Q. Let’s suppose I have a TSP account balance of $300,000, and when I die I leave the $300,000 to my spouse in a beneficiary participant account (BPA). She then sets it up so the two children we have are beneficiaries in equal shares. When she passes, my understanding according to TSP rules is the children cannot transfer the money into an inherited IRA to minimize their tax consequences. The money will have to be paid out in equal shares to the children and be fully taxable.
I was told that in this case the spouse should transfer the money out of the BPA and into a traditional IRA. Then the spouse can set up inherited IRAs so when she dies, the children can stretch out the distributions over their lifetimes, thus minimizing their tax consequences. Does this make the TSP BPA less desirable? Also, if my spouse dies before I do, should I at some point transfer my TSP funds to a traditional IRA so my children won’t be faced with the same big tax hit in that particular scenario? I had also heard that you need to set up trusts for the children on the TSP-3 form in order to prevent the huge tax bite in these cases.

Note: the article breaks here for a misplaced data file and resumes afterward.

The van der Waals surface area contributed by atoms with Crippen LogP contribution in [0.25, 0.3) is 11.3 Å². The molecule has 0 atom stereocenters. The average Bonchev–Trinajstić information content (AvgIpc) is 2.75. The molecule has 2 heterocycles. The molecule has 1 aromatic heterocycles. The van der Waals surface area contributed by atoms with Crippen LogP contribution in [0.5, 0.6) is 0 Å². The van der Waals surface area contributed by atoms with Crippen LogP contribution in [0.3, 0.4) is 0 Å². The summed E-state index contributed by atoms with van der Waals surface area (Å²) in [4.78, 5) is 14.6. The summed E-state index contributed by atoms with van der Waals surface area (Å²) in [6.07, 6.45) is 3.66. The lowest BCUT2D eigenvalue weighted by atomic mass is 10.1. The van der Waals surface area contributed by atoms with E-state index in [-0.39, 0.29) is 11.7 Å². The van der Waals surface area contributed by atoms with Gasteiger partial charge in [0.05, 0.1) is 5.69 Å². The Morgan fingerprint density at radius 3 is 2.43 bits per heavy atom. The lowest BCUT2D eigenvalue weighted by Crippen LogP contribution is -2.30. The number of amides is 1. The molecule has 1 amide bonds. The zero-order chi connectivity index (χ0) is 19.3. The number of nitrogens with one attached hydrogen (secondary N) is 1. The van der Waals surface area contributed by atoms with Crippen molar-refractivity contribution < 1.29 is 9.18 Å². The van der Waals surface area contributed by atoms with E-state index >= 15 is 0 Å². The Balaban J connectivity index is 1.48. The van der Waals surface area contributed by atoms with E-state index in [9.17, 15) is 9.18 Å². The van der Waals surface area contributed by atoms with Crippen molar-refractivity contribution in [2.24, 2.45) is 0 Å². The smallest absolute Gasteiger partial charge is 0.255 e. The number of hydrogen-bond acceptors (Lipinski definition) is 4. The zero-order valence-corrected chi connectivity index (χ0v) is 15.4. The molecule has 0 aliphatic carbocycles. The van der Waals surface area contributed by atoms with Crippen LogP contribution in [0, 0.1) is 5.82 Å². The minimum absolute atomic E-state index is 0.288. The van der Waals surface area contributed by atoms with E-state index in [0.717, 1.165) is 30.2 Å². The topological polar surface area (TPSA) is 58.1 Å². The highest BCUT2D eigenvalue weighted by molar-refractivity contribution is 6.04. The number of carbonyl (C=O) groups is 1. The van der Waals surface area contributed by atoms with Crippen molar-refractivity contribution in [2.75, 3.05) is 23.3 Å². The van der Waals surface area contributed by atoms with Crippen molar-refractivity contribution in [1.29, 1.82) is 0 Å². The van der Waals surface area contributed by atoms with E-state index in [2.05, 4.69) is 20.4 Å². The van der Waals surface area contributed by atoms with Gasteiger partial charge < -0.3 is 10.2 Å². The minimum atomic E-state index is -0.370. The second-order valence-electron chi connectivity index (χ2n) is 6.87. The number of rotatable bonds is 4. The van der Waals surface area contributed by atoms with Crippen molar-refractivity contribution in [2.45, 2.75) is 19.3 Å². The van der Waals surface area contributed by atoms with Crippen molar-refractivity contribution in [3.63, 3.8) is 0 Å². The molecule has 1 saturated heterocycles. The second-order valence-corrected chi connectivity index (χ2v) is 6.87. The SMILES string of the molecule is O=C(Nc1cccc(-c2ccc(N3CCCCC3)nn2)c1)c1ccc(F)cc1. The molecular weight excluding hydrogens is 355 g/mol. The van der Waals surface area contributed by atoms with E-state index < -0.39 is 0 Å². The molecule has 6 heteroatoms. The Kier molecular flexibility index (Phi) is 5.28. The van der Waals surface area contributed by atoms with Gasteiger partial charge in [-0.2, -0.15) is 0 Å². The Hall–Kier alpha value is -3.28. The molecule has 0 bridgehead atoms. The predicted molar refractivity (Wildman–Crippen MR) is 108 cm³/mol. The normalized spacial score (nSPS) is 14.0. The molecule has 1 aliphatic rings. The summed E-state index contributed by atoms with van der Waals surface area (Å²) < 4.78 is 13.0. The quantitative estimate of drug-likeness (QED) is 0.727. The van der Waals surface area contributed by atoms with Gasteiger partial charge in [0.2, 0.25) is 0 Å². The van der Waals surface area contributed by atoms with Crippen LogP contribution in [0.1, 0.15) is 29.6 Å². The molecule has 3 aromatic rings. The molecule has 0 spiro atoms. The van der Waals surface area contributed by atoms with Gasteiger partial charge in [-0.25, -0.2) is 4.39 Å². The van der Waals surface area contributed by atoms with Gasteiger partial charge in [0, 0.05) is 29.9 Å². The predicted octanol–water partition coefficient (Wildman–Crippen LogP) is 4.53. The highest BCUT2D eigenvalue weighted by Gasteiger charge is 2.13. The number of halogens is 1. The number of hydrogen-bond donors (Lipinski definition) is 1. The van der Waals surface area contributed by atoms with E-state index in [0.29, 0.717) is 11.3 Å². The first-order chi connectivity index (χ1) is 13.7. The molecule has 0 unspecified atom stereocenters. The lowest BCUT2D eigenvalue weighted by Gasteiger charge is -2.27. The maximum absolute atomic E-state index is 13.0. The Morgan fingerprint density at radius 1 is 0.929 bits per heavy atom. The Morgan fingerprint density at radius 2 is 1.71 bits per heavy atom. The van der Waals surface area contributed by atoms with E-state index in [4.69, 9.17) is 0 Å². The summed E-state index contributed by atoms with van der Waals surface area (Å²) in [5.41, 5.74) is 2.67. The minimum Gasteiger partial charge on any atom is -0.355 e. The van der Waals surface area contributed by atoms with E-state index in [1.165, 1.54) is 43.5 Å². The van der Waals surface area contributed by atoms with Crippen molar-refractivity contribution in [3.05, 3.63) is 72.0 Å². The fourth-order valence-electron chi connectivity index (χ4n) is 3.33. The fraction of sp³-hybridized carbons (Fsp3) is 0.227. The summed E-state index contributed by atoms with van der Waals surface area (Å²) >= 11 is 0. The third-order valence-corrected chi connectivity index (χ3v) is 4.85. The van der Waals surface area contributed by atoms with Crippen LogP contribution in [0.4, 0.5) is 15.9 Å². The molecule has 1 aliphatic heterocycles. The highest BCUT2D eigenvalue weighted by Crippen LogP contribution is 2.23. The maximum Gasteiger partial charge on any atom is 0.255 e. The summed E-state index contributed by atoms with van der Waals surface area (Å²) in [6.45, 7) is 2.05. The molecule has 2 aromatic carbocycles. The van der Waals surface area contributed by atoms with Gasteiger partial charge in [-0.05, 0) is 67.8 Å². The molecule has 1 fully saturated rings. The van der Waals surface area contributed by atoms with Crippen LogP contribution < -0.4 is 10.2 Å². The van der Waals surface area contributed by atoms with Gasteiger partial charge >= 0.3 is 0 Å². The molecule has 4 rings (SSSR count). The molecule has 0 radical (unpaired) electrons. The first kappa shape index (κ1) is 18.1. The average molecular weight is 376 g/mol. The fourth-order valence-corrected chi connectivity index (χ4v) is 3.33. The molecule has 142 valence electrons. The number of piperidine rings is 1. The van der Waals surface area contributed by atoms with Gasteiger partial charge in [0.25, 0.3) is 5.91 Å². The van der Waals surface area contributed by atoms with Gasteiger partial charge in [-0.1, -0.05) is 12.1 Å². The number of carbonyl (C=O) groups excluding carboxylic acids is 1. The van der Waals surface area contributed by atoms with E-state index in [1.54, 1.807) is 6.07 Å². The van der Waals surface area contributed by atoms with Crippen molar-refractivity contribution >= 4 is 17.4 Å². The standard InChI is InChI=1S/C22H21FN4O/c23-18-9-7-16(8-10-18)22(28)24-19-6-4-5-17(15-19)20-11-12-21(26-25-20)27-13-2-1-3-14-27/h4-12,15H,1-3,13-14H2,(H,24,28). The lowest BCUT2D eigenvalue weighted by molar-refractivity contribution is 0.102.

A. Your questions go beyond the scope of this forum and into the realm of estate planning, which should be done individually with the help of a qualified attorney. You are correct about the TSP’s rules, but I think that you may be attaching far too much importance on the value of continuing tax deferral.
First, you need to acknowledge and quantify the tax liability that already exists against the TSP money. Tax liability isn’t created when the TSP distributes funds — an existing liability is realized. Your decision making should involve comparing the liability under various scenarios rather than comparing the realized liability to zero.
Second, you should compare any advantage that might be obtained from continuing deferral — if there is any — to the costs of leaving the TSP for an IRA, which would likely include higher costs and greater risk, and will definitely include loss of access to the G Fund.